Hula is storytelling, and each chant tells a unique story, from traditional stories to mythology and creation tales. Hula, like other forms of storytelling, entertains as it passes on the beliefs and history of a culture and can help students understand and value cultural knowledge and differences.
Talk with students about the importance of passing on traditions and stories and together plan to create community with a Read Across America storytelling night. Start with inviting experienced storytellers to your classroom to generate enthusiasm for storytelling and then build on student interest to have students research, learn, practice, and tell stories of their own. When student storytellers are ready, host an evening for family and friends to hear student stories or take the show on the road and have students perform or record their stories for audiences at libraries, retirement homes, or community centers.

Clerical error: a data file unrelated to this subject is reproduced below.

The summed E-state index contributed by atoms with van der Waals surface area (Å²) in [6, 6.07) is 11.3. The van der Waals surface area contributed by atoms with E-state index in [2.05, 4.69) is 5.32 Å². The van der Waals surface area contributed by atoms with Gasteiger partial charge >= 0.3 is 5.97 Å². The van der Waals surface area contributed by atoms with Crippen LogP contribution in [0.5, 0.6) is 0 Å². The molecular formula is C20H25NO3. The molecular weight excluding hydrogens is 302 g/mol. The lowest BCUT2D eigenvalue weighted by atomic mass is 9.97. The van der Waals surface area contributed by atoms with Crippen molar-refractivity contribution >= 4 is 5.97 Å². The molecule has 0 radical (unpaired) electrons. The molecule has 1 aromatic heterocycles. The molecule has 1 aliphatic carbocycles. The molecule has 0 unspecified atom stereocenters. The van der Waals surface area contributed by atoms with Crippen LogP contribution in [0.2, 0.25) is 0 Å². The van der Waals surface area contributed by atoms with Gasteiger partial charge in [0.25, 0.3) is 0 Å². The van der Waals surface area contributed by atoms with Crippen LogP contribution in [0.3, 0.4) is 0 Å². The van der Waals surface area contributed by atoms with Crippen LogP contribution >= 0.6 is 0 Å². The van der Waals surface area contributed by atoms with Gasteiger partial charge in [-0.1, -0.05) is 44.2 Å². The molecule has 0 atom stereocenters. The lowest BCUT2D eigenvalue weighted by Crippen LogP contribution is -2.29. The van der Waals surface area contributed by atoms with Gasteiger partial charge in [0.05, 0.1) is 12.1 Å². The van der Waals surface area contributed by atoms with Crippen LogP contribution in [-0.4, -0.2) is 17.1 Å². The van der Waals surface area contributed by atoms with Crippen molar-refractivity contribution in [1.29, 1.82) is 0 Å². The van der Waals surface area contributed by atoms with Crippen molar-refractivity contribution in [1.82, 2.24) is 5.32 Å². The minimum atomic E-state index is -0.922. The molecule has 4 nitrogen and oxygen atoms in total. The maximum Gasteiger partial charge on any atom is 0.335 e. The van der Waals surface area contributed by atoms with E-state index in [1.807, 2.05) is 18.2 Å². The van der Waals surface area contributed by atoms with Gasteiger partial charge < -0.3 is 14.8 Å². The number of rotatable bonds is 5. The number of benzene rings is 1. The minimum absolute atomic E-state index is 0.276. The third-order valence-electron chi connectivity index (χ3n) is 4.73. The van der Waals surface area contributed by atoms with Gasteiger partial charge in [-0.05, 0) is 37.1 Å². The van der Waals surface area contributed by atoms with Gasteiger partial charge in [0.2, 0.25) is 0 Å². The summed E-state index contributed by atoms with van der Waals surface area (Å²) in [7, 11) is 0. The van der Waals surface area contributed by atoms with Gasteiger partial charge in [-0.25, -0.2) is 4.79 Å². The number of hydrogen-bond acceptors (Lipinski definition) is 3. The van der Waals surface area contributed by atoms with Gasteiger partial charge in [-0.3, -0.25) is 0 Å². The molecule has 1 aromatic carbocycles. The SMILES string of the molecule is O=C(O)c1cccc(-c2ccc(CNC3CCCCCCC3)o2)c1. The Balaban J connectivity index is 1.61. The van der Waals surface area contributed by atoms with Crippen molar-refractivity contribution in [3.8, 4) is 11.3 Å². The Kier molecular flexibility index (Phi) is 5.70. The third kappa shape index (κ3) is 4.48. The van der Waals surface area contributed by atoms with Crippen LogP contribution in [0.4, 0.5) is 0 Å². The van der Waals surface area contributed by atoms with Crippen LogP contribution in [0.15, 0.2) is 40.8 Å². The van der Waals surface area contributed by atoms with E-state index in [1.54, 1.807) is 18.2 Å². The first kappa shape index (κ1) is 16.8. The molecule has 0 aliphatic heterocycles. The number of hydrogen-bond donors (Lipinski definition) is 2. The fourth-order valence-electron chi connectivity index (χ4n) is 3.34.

Ho’onani doesn’t see herself as wahine (girl) or kāne (boy), but in the middle. What other ways do people sometimes find themselves “in the middle”?
What do you think when you’re told that is something just “for boys” or “for girls”?
Ho’onani reminds herself to be “strong, sure, and steady.” What do you say to yourself to give yourself courage?
Who is supportive of you in the things you like to do or want to do? How do they show their support and respect for your choices and interests?
Ho’onani: Hula Warrior is based on a true story and real people. If you met Ho’onani, what questions would you ask her?
Ho’onani: Hula Warrior Educators’ Guide from Tundra Books
Gender Spectrum Resources from Gender Spectrum
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